Janet Lynn 1971 Worlds "controversy"
    Last edited: Sep 27, 2012
  17. skatesindreams

    skatesindreams Well-Known Member

    Janet had the "misfortune" of competing against the person who was - arguably - the best compulsory figure skater, ever.
    As pollyanna said, she did all she could to improve.
    At a time when they comprised the lion's share of the score; and there were as many as six figures, Janet really didn't stand a chance.
  18. Jammers

    Jammers Well-Known Member

    All i can say is thank God they got rid of Compulsory figures. Schuba had all the grace of a truck driver in her LP program. At the very least they should not have counted for as much of the score as they did at the time.
  19. jcopper

    jcopper New Member

    Something she later expressed regret for doing since she didn't feel comfortable showing up Schuba.

    Skating lost something when compulsory figures were dropped. What that something is is up to interpretation, but whether it's skills being lost or just an element of competition that was worthy in its own right, skating has lost something. Just imagine figures today with state of the art laser measuring systems and what not instead of judges. Sports freaks eat that kind of stuff up.

    As for Trixi being a truck driver, that's kind of harsh. She wasn't that bad.
  20. aliceanne

    aliceanne Well-Known Member

    Yes, skating did lose something, but time marches on. The old 4s and 8s competitions are gone as well. Figures are very time-consuming to learn and skating competition is now more of child sport than a sport for adults. It started out being a sport for adult men, and now the primary focus is pre-pubescent girls.

    Schuba wasn't that bad. She was still good enough to finish in the top ten in the world at free skating. I think she was the last of the old school in physical appearance as well.
    Last edited: Sep 27, 2012
    Maofan7 and (deleted member) like this.
  21. floskate

    floskate Vacant

    Janet definitely from your choices. Biellmann was helped enormously by the introduction of the factored placement judging system in 1981. Even the fact that she doubled her combination in the SP couldn't stop her. If they still had the total points system in use then we may have been looking at someone like Wegelius as world champ!! :lol:

    I agree Ito was hurt by figures but also agree that even without them she would have won nothing major until '89. Perhaps Olympic bronze at best in '88 (which I agree would have been a travesty. She was clearly the very best there when you combine the SP & LP).
  22. Seerek

    Seerek Well-Known Member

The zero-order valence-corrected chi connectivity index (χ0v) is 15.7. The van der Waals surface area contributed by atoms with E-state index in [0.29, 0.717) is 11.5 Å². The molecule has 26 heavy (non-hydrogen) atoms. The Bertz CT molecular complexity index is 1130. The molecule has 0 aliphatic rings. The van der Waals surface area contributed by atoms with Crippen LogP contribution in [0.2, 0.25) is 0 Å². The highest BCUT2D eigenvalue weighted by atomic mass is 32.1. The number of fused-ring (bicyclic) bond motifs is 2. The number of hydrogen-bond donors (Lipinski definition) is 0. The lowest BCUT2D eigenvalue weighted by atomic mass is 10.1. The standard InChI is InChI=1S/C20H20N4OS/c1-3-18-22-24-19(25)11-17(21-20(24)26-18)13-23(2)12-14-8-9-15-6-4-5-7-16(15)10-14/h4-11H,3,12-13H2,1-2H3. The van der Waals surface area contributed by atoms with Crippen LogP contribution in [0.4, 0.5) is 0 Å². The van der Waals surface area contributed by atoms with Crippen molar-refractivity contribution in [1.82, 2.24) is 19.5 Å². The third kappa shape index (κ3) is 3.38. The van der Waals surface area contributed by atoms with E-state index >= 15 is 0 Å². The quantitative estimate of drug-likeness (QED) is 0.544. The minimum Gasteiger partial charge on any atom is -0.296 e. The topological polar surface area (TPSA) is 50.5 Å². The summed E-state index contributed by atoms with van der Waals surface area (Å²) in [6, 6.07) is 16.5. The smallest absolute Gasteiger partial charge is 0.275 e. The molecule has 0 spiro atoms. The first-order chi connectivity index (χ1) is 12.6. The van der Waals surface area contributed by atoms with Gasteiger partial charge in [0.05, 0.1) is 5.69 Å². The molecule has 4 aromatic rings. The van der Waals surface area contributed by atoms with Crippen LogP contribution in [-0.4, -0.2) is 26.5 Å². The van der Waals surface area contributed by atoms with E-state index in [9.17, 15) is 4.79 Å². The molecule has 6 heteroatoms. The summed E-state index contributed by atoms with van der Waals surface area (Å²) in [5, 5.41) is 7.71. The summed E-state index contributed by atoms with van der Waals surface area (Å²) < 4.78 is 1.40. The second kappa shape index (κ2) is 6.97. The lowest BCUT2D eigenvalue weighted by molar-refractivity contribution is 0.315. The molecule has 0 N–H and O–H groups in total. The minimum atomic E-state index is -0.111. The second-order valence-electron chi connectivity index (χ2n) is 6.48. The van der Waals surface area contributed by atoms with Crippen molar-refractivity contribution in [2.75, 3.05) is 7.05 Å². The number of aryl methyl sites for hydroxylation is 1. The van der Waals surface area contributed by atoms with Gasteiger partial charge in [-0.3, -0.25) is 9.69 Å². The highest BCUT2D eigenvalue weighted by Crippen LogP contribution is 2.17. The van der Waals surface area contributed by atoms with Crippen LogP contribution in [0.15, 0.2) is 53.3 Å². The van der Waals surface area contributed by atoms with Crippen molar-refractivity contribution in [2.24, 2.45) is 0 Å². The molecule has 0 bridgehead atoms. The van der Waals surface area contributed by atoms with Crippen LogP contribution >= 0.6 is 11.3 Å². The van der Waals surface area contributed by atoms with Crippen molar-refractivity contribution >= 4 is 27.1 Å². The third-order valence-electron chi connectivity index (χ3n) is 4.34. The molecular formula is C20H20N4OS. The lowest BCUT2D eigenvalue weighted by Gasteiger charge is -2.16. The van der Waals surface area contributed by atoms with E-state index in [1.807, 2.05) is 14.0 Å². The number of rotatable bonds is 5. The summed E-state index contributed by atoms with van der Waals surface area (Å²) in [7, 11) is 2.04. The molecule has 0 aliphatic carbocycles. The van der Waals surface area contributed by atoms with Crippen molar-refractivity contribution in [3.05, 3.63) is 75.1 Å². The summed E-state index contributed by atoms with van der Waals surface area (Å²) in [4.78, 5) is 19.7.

Also keep in mind that free skate scoring in that era didn't really utilize the spectrum of the 6.0 score as widely as was utilized in 1980s onwards. Compare that to the judging for figures, which used much more liberty in applying "gaps" between the skaters (which over 6 figures widened the overall gap after the figures segment).

    I think Trixie Schuba probably was top 10 in free skating, but I believe she'd need scores around the 5.0 range to be overtaken by Magnussen or Lynn, marks which were only applied to the last placed skaters.
  23. Seerek

    Seerek Well-Known Member

    Repeat Post
  24. Alex Forrest

    Alex Forrest Banned Member

    Midori Ito at 88 Olympics was sheer perfection. But it didn't matter. As TripleButz alluded to, just look at 87 NHK (which did not have figures) where a sloppy and off Witt still managed to beat Ito. Calgary would have been no different. So even without figures, Ito would have been denied.

    I understand being on home ice, but Manley even was way behind Ito and should not have won the FS. Both Ito and Manley were perky/energetic skaters and certainly not glamazons on ice, but I found Manley's choreo to be so contrived and little girly (Irma La Douce, are you serious?!) Considering Ito's lack of presentation, I think her choreographer was a genius with this program. Starting off right away with a nice layback, always doing something before or after a jump. I thought Ito KOd Manley here. And the SP? How Manley beat Ito in the short is still a mystery, except for home ice advantage.
  25. judgejudy27

    judgejudy27 Well-Known Member

    Witt and Manley were both held up in the SP. Ito, Kadavy, and Trenary all had much better performances. I didnt like Trenary's short much but she did cleanly (sort of) land a triple flip combo, you would think that would count for something. I had them 4th and 5th in the SP at best but they were 1st and 3rd. I didnt see Manley's figures, but I did see Witt's, and I have to believe she was majorly held up to place 3rd since the footage I saw they were awful. Someone like Trenary who is known for strong figures was only 5th, again I didnt see hers but as there was no reports of her choking and blowing them (eg- like the 87 Worlds) I have a hard time believing hers werent better.

    Still if I were a judge I admit I probably would have scored the LP 1. Manley, 2. Ito, 3. Witt, not because I thought Manley's program was better than Ito's but just knowing Ito had no chance of a medal anyway, and it was the only way for Witt to have lost the gold. It is amazing she went unbeaten that season when she wasnt even skating well really.